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In Focus

Exploring the Science of Behavior



What drives a person’s behavior? Collecting information from various sources? Life experiences? Personality? All of the above? Five professors in the Department of Psychology are turning a trained eye to examining what fuels our habits, addictions -- and how to improve quality of life challenges.;


Exposure to any level of cigarette and cigar smoke may put people at risk for future lung disease, but a rising trend known as “hyping” could be sending the wrong message about how to avoid those dangers. 

Known by a variety of names, “hyping,” “champing” and “freaking” a cigarillo — a smaller, leaner type of cigar — is believed by many to significantly reduce the amount of cancer-causing properties associated with tobacco products. 

“Hyping” a cigarillo means modifying the product by removing an inner layer of tobacco. Some people who modify their cigarillos believe this liner to be the “cancer paper,” and that removing it makes it safer to smoke. 

“To this day, we don’t know where this idea came from that this is a ‘cancer paper,’” said Melissa Blank, assistant professor of psychology. “Nobody has been able to find anything in the literature about the origins of this practice.” 

While researchers continue to look for the root of the practice, Blank, along with Drs. Aashir Nasim, Caroline Cobb and Thomas Eissenberg at Virginia Commonwealth University, examined other claims of the practice, including exposure to carbon monoxide and nicotine. 

Removing the internal layer of tobacco was not found to alter the level of nicotine exposure, nor did it alter the perception of satisfaction with the product. 

It did, however, provide a significant reduction in the amount of carbon monoxide taken in by the smoker. These findings match one other study previously conducted on the practice. 

“Something about this practice may generate less carbon monoxide than other elements,” Blank said. “That is, if you remove that component, you may get decreased exposure to carbon monoxide acutely.” 

A possible explanation for the reduction in carbon monoxide exposure is the aeration of the tobacco. By removing the inner layer, more air may be drawn in while the cigarillo is burning, much in the same way “light” cigarettes are marketed. Another explanation Blank explained, could be that the cigarillo just didn’t contain the same amount of tobacco as an unmodified product.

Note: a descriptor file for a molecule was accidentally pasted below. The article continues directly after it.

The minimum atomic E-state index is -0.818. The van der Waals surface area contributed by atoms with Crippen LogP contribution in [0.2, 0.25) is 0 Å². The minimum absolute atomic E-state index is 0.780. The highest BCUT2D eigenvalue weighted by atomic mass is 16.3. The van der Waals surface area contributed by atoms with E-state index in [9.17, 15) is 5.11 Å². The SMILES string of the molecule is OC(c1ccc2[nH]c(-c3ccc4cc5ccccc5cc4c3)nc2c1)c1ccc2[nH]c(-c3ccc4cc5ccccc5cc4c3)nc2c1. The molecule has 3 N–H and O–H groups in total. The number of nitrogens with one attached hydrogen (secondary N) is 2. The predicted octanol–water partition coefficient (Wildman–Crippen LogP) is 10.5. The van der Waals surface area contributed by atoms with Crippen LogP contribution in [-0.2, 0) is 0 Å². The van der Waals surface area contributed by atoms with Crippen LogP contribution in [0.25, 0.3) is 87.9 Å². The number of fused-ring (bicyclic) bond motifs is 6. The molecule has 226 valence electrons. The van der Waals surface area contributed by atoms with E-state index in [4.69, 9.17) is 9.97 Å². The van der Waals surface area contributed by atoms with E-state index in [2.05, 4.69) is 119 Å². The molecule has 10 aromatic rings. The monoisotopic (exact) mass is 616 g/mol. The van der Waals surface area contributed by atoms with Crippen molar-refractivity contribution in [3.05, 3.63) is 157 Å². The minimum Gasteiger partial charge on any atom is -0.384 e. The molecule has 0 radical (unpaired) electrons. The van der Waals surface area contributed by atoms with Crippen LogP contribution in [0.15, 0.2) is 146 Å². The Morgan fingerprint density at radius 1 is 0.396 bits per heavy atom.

Blank previously examined similar claims with the tobacco product. But as new technologies such as e-cigarettes and vaping emerge, so too will new ideas and claims about how to stem their side effects. 

“This popular practice among cigarillo smokers just keeps getting perpetuated by young people,” Blank said. “(Hyping) doesn’t mean you’re reducing your carbon monoxide to a level that’s going to help you long-term with your health. That’s like saying ‘I used to eat 10 Oreos but now I eat eight.’” 

Strough and Shook


In 2050, the total number of Americans aged 65 and older will be 88 million, double the number estimated for 2010. 

As an economic and political force, researchers say that older adults hold a tremendous amount of social power. A new West Virginia University study is examining what factors contribute to older adults’ decisions. 

“Most of the research that has been done has utilized younger adults as participants,” said Natalie Shook, principal investigator on the project and assistant professor of psychology. “We’ve got a lot of information regarding the psychological decision-making processes that guide younger adults’ behavior. But very little work has explored older adults.” 

The study is supported by a three-year $458,547 National Science Foundation grant. JoNell Strough, also a professor in the Department of Psychology, serves as co-principal investigator. 

In the study, WVU researchers used an activity that explores attitude formation called “Bean Fest.” The game uncovers how people process positive and negative information by presenting them with novel stimuli, referred to as beans. Points are rewarded for identifying good and bad beans correctly. 

Research has shown that decision-making changes by age. Many have attributed this to causes such as declines in cognitive processing and health associated with age. But not all decisions get worse with age. Some get better. 

Understanding how people perceive positive and negative information may provide a window into age-related differences in decision-making. Young adults typically focus on the negative rather than the positive, using it diagnostically to inform their decisions.